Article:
During Black History Month 2021, I’ve been thinking about folk artist Addie James, who died in 2011 at the young age of 67. During the years we displayed her work at Merrill-Jennings Galleries in Davidson, we became dear friends. Recently Statesville resident and Addie James collector, Peggy Higginson, asked me, “How would you like her to be remembered?” Oddly, my first thought was that I’d like Addie to be honored like another Statesville artist, world-famous fresco painter, Ben Long.
Benjamin F. Long IV was born in Statesville in 1945. Addie Maddox was born in South Carolina in 1943 and moved to Statesville as an infant. Ben was the grandson of noted artist McKendree Robbins Long and was born into a family of educators. Addie was the descendant of slaves and the child of sharecroppers. So the two were contemporaries.
At age 18, Ben went to UNC Chapel Hill to study creative writing. Afterwards, he moved to New York City and became a member of The Art Students’ league. Back in Statesville, Addie lived near the railroad tracks in Templeton Hill, later on Belmont Street. Her father drove a trash truck and her mother worked in a clothing factory. Addie attended Morningside School for black children and endured a discriminatory “back door policy,” especially at eating establishments in town.
In 1969, Ben enlisted in the U.S. Marine Corps for two tours of duty in Vietnam. During the second tour, he was made commander of the Combat Art Team. His art from that period is now displayed in the Smithsonian.
By that time, Addie had moved on to Unity School, but failed to graduate because she became pregnant in her senior year. She had given birth to five children and married her second husband, Robert James — all while working in a factory and doing odd jobs to make ends meet.
Ben moved to Florence, Italy, and for eight years studied the ancient art of wet plaster fresco, thus beginning a famed career that to this day has culminated in 13 major fresco projects. By 1984, Ben was splitting his time between Florence, Paris and Provence. His paintings were displayed in the Royal Academy and the Royal Portrait Society in London.
Addie never left Statesville.
She painted naïve folk art on scraps of fabric, pieces of wood and old furniture, paper bags — any surface she could find that appealed to her fertile imagination. She wrote poetry and song lyrics while dealing with the loss of a husband and a beloved son to AIDS.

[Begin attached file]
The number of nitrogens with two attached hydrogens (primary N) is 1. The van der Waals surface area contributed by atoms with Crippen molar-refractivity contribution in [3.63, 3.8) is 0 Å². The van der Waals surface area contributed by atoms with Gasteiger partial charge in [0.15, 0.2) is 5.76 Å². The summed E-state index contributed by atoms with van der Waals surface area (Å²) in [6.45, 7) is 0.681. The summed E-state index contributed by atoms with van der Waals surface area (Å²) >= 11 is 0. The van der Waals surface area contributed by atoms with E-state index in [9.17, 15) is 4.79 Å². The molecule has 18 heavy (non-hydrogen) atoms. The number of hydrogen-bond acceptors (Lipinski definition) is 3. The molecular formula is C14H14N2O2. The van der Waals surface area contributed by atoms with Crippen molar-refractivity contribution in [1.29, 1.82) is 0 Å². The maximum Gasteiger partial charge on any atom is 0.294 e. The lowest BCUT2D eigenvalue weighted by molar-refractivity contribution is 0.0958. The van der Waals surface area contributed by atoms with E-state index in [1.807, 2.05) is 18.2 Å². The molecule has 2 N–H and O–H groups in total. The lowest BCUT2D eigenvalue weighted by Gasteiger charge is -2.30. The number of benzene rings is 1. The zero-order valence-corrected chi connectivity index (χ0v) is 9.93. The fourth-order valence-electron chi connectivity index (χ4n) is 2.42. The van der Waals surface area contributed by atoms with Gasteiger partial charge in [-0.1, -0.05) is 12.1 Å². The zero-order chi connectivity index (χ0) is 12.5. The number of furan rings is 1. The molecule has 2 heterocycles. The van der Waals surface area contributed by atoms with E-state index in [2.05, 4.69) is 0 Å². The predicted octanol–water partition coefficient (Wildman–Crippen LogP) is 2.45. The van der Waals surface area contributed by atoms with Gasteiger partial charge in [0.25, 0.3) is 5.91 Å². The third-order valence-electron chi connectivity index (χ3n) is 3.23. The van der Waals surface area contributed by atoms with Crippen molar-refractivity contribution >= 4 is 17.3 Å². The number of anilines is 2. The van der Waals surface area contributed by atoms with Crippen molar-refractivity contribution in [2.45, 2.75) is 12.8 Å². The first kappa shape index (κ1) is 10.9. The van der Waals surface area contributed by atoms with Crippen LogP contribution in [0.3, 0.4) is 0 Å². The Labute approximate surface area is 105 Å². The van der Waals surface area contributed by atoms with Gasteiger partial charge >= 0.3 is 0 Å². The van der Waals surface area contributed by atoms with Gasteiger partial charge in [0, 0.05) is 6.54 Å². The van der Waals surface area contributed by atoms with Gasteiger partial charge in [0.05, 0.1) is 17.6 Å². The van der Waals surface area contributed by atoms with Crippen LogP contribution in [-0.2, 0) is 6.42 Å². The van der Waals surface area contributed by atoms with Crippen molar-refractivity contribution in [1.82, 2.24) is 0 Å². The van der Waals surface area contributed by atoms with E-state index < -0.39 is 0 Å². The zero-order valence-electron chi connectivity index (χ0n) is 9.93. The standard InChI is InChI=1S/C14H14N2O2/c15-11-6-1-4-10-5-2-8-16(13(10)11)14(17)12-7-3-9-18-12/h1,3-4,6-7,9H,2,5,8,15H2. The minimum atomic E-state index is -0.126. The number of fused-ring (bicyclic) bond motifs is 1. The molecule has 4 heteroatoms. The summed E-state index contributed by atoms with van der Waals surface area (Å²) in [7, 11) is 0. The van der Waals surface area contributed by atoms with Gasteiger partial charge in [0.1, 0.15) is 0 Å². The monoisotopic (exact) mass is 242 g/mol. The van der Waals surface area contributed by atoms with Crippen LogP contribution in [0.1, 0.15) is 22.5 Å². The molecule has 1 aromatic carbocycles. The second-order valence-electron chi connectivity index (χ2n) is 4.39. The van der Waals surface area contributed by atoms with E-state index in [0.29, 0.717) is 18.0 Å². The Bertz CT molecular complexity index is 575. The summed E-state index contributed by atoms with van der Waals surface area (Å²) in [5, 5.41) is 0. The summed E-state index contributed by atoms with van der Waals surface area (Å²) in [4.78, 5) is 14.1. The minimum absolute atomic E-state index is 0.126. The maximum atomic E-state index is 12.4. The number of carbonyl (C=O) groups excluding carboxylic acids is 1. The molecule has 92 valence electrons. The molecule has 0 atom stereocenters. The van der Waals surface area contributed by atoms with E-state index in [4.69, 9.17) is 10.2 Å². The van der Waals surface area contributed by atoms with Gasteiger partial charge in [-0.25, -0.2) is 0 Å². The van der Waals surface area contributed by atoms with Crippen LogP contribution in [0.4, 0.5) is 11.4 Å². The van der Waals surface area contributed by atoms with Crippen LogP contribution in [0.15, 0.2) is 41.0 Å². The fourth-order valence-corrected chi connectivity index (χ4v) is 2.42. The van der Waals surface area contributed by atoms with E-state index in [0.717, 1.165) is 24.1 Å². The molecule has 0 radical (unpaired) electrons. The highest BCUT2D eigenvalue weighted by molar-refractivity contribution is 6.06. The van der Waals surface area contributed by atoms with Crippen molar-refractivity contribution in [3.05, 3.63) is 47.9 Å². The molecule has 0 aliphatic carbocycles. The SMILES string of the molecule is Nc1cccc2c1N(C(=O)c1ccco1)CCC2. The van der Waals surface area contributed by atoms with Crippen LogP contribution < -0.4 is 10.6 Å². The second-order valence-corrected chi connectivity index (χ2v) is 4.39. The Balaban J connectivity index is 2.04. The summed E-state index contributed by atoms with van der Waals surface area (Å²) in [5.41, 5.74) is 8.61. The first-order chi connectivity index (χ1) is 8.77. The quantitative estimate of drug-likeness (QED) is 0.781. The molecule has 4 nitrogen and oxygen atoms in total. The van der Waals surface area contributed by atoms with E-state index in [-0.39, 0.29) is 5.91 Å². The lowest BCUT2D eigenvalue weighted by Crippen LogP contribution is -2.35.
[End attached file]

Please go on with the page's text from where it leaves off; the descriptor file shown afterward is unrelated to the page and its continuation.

She began exhibiting and selling her work at village art shows, and was known for gifting little angel paintings to folks in the hospital. Addie also created colorful church fans from cardboard and Popsicle sticks, which she generously distributed.
Eventually local galleries took notice and displayed her work, with Merrill-Jennings Galleries representing her for the last 10 years of her life. Addie was featured in "The Charlotte Observer," "Statesville Record & Landmark," and many other newspapers. She was awarded solo shows in several museums and attracted collectors nationwide, including notables like Oprah Winfrey and Maya Angelou.
Several major documentaries have been produced featuring Ben Long’s frescos, while Mary Dalton, a professor at Wake Forest University in Winston-Salem, created a film called “Addie James — Art Unbound” in 2005.
Ben Long continues to work, dividing his time between Europe and the United States. He is a living master of the classical tradition and one of the greatest draftsmen of the 20th Century. Addie, of course, is 10 years gone, but her simple art lives on in the hearts of many.
The Statesville Civic Center features “Images at the Crossroads,” a major fresco by Ben Long.
To answer the original question, I would love to see Addie remembered with an Addie James Room, perhaps a children’s reading space in a public building — library, civic center, historical society? It would include displays of her three-dimensional objects and a wall of her art. I would happily donate art, as well as Addie archival materials for posterity. I suspect that many Statesville citizens, who own hundreds of her pieces, would also contribute. Hopefully the room would also be used to give children art lessons and to screen her documentary. Children were everything to Addie.
Obviously, Addie’s and Ben’s painting styles are at opposite ends of the artistic spectrum, yet both have the power to move to tears. It is my profound hope that Statesville and the wider world will remember both artists with equal reverence.